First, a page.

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Drawing on research and case studies, three pastoral care experts argue that one of the primary contexts in which the faith formation of teenage boys takes place is in their relationships with other adolescent males.
Number of Pages: 144
Vendor: Westminster John Knox Press
Publication Date: 2012
|Dimensions: 9.00 X 6.00 (inches)|
Losers, Loners, and Rebels: The Spiritual Struggles of BoysRobert C. Dykstra, Allan HughWestminster John Knox Press / 2007 / Trade Paperback$18.00 Retail:
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Robert C. Dykstra is Charlotte W. Newcombe Professor of Pastoral Theology at Princeton Theological Seminary and the author of several books, including Images of Pastoral Care and Counseling Troubled Youth.
Allan Hugh Cole Jr. is Academic Dean and Professor of Pastoral Care at Austin Presbyterian Theological Seminary. He is the author of several books, including The Life of Prayer: Mind, Body, and Soul and Good Mourning: Getting through Your Grief.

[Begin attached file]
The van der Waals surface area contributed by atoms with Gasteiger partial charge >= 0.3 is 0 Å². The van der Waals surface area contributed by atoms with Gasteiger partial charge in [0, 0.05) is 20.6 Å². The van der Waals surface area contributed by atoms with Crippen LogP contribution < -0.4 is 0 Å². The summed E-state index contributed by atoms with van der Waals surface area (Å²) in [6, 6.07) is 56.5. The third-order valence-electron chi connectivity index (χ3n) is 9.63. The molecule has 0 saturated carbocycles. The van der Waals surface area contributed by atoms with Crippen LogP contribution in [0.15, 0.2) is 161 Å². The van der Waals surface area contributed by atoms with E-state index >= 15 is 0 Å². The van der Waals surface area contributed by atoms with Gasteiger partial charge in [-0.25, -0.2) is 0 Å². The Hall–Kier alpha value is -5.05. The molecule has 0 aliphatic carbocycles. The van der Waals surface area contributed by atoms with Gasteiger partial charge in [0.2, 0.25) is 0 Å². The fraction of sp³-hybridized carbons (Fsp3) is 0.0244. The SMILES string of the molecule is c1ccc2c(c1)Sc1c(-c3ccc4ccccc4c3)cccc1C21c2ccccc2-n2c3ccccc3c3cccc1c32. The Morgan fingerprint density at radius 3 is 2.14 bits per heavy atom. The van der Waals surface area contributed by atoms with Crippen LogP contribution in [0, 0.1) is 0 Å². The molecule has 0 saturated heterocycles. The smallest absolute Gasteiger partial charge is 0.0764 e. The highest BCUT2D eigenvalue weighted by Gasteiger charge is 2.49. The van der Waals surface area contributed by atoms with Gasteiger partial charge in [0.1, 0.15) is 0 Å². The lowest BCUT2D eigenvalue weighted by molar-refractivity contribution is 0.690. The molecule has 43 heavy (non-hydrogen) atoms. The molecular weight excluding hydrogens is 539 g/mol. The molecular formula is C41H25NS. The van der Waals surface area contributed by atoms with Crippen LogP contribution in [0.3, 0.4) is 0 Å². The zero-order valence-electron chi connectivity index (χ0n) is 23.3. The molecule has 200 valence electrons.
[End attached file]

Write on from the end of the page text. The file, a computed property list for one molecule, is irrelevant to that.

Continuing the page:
Donald Capps is Professor Emeritus of Pastoral Theology at Princeton Theological Seminary. He has written many books, including The Decades of Life and Jesus the Village Psychiatrist.
"The authors of this book argue that for male adolescents, religion has much to do with one's friends. Yet Christianity often joins society in fearing male intimacy and condoning antipathy toward women. With personal wisdom and pastoral insight, the authors challenge such distortions and provide guidance for those in ministry and all who yearn to understand the boys in their lives or even the boy within themselves." Bonnie J. Miller-McLemore, Vanderbilt University; author of Let the Children Come: Reimaging Childhood from a Christian Perspective
"Harry Potter and Ron Weasley, Tom Sawyer and Huck Finn, David and Jonathan, and Damon and Pythias are all paradigmatic of the deep bond of friendship between adolescent males. Dykstra, Cole, and Capps explore the role of companionship along the adolescent male's journey toward faith, addressing the value of both same-age friendships and of mentoring by more mature males." Philip Culbertson, The University of Auckland; author of The New Adam: The Future of Male Spirituality